How has the term “separation of powers” come to mean different things to so many people? To find a convincing answer to this question, we need to consider some history.
This term is most commonly associated with the work of French Enlightenment philosopher Montesquieu. He wrote about the “distribution of powers” in 1748. He drew on significant earlier learning, but he was deeply influenced by what he perceived to be a separation of powers between the executive (king), legislature (Parliament) and the judiciary in the British constitutional system at the time he was writing.
Montesquieu was studying the United Kingdom of Great Britain, created in 1707, following the Glorious Revolution of 1688. The separation he admired did significantly apply at that time, within the distinctive, unwritten British Constitution: The king and his government operated outside of Parliament, alongside an independent judiciary.
This independent judiciary traced its history back to the era after the Norman Conquest of England in 1066. The Norman and Plantagenet kings embraced the then-basic, fragmented common law judicial system and oversaw its independent — but loyal — systematic development into the early version of the remarkable common law system we know today and have inherited in the Hong Kong Special Administrative Region.
Montesquieu argued that there was a pivotal need for a division of power between the executive and the legislative arms of government — and he stressed the need for judicial independence. He famously wrote that “when legislative and executive powers are united …there can be no liberty.”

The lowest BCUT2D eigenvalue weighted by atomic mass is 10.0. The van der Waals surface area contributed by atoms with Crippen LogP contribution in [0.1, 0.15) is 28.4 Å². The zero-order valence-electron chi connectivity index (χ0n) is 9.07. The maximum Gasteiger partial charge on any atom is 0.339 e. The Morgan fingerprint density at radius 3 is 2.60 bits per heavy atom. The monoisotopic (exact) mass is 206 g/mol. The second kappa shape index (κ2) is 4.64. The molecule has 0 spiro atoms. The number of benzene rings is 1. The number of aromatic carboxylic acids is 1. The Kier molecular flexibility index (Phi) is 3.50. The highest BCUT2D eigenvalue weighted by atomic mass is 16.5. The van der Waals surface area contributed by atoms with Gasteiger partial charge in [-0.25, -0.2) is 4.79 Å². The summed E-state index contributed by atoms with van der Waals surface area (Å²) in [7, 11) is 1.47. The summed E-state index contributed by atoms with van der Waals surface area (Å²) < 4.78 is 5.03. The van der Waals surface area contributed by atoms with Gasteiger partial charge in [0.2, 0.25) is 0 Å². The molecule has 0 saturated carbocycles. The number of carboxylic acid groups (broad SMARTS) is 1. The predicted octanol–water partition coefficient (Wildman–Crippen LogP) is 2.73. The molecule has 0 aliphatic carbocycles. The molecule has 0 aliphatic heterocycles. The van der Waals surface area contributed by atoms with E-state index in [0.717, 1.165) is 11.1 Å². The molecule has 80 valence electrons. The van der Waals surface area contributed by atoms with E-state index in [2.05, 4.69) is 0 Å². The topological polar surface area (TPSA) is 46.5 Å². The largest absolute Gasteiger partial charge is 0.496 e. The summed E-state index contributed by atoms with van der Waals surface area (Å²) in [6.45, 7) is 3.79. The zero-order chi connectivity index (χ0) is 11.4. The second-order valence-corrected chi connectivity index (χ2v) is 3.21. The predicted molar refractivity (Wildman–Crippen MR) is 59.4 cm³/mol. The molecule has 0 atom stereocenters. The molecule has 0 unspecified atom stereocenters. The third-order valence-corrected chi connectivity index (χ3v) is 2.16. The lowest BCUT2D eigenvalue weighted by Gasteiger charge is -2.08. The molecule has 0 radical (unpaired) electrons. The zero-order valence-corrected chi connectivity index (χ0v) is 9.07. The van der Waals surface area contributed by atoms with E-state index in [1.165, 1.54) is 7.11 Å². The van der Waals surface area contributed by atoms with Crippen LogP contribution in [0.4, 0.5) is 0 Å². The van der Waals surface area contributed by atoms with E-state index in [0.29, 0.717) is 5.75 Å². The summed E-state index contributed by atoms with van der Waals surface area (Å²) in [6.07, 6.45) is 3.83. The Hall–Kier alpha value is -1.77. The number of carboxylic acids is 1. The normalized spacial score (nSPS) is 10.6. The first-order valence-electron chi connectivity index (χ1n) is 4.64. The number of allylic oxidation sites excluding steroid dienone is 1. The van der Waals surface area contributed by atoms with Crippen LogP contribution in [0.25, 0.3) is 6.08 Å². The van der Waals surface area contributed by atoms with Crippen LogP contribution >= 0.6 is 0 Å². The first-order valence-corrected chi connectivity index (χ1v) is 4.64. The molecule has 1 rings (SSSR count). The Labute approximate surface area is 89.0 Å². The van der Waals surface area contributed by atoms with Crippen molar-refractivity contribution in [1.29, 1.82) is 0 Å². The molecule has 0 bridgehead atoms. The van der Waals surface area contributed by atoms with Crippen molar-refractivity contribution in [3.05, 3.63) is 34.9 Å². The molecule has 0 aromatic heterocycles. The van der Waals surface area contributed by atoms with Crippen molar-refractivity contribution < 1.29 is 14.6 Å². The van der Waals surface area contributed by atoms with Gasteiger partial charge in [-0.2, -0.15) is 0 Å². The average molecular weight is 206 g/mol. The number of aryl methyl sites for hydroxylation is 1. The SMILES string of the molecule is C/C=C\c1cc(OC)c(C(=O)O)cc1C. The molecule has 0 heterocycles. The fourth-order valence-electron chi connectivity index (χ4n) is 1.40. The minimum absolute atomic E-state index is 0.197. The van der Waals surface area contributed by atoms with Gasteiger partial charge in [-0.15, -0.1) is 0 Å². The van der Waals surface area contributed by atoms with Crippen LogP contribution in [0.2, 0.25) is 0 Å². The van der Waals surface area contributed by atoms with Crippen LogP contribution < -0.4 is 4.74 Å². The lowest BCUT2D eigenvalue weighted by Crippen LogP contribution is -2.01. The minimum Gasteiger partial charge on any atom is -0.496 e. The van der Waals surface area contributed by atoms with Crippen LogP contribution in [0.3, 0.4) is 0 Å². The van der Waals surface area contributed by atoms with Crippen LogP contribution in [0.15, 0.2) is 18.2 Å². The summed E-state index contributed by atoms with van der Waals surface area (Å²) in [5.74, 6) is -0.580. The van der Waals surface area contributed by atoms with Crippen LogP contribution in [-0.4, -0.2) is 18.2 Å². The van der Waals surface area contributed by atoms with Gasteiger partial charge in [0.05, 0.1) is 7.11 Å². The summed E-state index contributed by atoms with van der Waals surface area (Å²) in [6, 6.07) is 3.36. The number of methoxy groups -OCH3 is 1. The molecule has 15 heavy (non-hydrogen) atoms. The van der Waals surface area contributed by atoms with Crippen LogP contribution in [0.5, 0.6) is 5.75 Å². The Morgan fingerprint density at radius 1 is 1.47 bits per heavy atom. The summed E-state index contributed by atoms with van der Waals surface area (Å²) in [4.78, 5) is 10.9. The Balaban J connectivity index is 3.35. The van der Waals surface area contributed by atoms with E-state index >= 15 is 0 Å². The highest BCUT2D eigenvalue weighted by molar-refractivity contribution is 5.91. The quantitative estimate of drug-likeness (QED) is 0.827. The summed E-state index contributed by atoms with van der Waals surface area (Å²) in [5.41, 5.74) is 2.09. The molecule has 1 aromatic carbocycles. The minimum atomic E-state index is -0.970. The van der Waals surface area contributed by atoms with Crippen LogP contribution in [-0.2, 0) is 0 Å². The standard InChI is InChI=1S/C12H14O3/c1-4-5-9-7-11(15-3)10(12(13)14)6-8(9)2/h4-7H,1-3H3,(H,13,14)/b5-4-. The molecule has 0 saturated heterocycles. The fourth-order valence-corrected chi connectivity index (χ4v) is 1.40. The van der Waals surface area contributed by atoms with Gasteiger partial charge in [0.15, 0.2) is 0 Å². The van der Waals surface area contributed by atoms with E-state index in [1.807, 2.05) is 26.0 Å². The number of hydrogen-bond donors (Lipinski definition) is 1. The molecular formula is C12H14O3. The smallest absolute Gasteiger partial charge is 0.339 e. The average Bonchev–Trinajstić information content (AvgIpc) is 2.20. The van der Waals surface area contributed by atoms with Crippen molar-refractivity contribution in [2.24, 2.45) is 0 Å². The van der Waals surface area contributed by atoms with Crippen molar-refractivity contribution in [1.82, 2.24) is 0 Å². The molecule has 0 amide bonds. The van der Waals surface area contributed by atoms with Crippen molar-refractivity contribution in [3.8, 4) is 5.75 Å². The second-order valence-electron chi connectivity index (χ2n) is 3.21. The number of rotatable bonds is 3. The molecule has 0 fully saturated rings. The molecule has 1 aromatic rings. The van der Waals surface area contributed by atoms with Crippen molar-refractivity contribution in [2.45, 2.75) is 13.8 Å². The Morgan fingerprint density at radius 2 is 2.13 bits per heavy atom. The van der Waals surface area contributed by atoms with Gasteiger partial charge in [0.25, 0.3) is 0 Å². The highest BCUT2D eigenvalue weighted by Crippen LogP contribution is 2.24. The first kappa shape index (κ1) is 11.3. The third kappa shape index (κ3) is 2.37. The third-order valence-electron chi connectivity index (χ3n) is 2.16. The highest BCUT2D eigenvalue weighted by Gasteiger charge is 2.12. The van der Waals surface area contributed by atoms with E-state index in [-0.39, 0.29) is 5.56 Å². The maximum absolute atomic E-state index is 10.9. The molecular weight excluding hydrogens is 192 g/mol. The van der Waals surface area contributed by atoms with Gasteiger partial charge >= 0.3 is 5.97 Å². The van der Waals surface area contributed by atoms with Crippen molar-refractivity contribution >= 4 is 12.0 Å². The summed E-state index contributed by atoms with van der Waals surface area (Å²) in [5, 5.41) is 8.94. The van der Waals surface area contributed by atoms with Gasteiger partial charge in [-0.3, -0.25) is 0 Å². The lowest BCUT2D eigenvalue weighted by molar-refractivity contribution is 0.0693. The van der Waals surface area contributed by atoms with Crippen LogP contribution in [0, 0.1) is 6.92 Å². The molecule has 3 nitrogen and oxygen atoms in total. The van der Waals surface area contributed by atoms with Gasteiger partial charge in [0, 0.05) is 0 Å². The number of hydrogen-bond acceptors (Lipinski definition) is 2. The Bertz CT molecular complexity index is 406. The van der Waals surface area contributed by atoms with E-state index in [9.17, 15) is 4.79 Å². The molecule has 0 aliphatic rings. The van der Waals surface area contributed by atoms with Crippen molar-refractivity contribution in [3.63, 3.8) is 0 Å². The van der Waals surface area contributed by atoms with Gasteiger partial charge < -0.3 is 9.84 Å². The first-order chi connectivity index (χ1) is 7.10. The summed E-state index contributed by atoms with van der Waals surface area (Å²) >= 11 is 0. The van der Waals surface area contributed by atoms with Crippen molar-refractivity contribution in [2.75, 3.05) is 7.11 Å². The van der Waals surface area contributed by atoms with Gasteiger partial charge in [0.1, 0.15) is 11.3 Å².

It is clear that a primary legacy arising from the period of British governance was, under the Letters Patent, a governor-led system that incorporated an independent judiciary plus other checks and balances. ... Note, however, that what we inherited is judicial independence — not judicial supremacy
Yet within less than 120 years, Walter Bagehot, editor of The Economist for 17 years, wrote in his seminal book, The English Constitution, that “The efficient secret of the English Constitution may be described as the close union, the nearly complete fusion of the executive and legislative powers.” Bagehot’s argument ratified the exceptional evolution of the British constitutional system. By 1840, that system had created what is known as parliamentary government, where the executive, by binding convention, must be drawn from, be based in and be answerable to Parliament.
Moreover, until reforms were effected in 2005, the Lord Chancellor was: the presiding officer of the House of Lords; a senior member of the UK government; and the head of the judiciary and a presiding judge within the High Court system. Significant powers from all three branches of government were combined within a single person in the UK over a very long period.
Thus, notwithstanding Montesquieu’s influential observations, the UK deliberately moved away from any sort of strict separation of powers, and it long retained quite contrary features within its operating constitutional system.